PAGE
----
Savile's NHS access scrutinised
Charities say the NHS needs a greater sense of urgency in its investigations into how Jimmy Savile was given extensive access to hospital premises.
The health service is setting up four investigations following allegations of abuse by Savile but it could be up to a year before they publish their reports.
This includes an internal inquiry at the Department of Health.
Critics say that the process must be as transparent as possible so that "the public itself" can judge.Abuse allegations
The entertainer was given extensive access over decades to three NHS hospitals; Stoke Mandeville, Leeds General Infirmary and the high security psychiatric hospital Broadmoor.
Each hospital is to carry out its own investigation, with a further internal inquiry at the Department of Health into how Savile was appointed to a taskforce at Broadmoor.
End Quote Steven George Former patient at Broadmoor
Who individually decided to give him the keys - why?”
Overseeing the work of all four of these inquiries will be Kate Lampard, a former barrister who is also vice chairman of an NHS regional authority in the south of England.
Two months after the allegations of abuse against Savile were first broadcast it is still not clear what the detailed remit of each inquiry will be, what efforts will be made to contact former staff and patients and when or how the results of the inquiries will be made public.
Steven George, a former patient at Broadmoor, is among those who want answers. Since he was at the hospital he has undergone a sex change, but says as Alison Pink he was sexually assaulted by Jimmy Savile.
While the police are investigating all the criminal allegations, Mr George says he wants the NHS to answer other questions about the access given to Savile.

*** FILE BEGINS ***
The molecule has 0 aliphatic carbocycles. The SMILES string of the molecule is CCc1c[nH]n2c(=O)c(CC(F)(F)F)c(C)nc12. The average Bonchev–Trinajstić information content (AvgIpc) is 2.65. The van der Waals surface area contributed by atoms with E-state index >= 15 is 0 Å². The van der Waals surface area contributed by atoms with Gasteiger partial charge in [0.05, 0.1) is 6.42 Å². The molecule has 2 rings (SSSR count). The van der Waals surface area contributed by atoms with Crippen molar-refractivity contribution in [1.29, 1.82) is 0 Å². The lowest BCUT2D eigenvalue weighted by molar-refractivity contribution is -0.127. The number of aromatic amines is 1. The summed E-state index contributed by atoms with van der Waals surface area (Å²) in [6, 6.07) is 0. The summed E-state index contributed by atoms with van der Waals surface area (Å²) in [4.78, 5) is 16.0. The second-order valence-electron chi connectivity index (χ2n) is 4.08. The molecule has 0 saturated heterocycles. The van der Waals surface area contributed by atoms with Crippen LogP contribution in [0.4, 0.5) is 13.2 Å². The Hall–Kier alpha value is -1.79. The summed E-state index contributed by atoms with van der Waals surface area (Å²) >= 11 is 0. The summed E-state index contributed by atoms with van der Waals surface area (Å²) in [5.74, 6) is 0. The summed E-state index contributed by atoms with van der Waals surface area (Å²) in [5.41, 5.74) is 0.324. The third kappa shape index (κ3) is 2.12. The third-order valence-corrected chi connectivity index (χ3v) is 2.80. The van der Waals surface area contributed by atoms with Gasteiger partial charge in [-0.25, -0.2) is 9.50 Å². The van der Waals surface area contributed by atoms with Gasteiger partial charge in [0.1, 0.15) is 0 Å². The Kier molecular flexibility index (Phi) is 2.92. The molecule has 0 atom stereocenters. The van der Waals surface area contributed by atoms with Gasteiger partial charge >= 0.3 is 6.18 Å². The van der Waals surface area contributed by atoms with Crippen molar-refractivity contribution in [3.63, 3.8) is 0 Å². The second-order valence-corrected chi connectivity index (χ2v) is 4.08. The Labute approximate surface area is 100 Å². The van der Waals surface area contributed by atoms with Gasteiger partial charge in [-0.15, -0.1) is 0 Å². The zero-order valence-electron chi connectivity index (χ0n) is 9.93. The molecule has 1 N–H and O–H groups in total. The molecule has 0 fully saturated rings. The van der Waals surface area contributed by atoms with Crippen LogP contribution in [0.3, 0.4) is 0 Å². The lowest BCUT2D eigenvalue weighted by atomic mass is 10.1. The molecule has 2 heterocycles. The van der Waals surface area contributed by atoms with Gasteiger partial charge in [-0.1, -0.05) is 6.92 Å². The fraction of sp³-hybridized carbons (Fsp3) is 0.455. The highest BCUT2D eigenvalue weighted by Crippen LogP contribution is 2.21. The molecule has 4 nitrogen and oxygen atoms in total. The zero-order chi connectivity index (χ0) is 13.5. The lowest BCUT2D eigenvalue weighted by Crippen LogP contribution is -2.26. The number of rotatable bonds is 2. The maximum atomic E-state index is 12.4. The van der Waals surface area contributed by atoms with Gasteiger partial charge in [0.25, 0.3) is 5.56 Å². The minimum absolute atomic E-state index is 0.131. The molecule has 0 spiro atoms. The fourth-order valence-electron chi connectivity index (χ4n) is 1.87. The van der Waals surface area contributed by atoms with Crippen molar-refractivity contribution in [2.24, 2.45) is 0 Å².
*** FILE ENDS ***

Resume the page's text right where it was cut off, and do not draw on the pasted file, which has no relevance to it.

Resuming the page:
He said: "Who individually decided to give him the keys - why? What did they think he could do other than raise the profile of Broadmoor? Why was he given the amount of freedom to roam unescorted with the keys, once he got the keys?"Questions to answer
Buckinghamshire Healthcare Trust, which runs Stoke Mandeville, has said its inquiry panel will be headed by one of its own non-executive directors, Keith Gilchrist.
That panel is due to meet and decide its terms of reference in the coming weeks. Broadmoor hospital is expected to make a similar announcement later this week.
End Quote A Department of Health spokesman
These are appalling allegations, and alongside the three NHS Trusts involved, we're determined to get to the bottom of them”
Leeds General Infirmary told the BBC: "The structure and make-up of the panel to lead our internal investigation is currently being decided upon."
The Department of Health said the trusts - in consultation with Kate Lampard - are taking preparatory action and will begin inquiries once they have agreement from the police and the local boards which oversee child protection.
But National Voices - a coalition of 130 health and care charities - said the NHS needs to show greater urgency and transparency.
Their chief executive Jeremy Taylor told the BBC: "These appear to be entirely internal inquiries, we don't even know the names of the people, all of them who are going to conduct the inquiries, what the terms of reference are, how long they're going to take.
"And actually we want all that out in the public domain so that the public itself can be involved and judge.
"That's really important for accountability of the NHS to the public it serves. "
Peter Walsh, from Action against Medical Accidents, says this is particularly important as the NHS has not always been open about its mistakes.
"The public need and deserve to be reassured that things in our current NHS are safe."
No health minister was been available to do interviews about the NHS Savile inquiries.
Health Secretary Jeremy Hunt recently told MPs he had full confidence that Kate Lampard would thoroughly oversee all the investigations.
A Department of Health spokesman said: "These are appalling allegations, and alongside the three NHS trusts involved, we're determined to get to the bottom of them. That is why Kate Lampard has been appointed to oversee these investigations and as part of this work she will identify lessons for the whole NHS where they are found.
"All four organisations undertaking reviews are scoping the work required and setting out robust processes that protect the interests of patients. Terms of reference for the reviews and details of the process will be published shortly."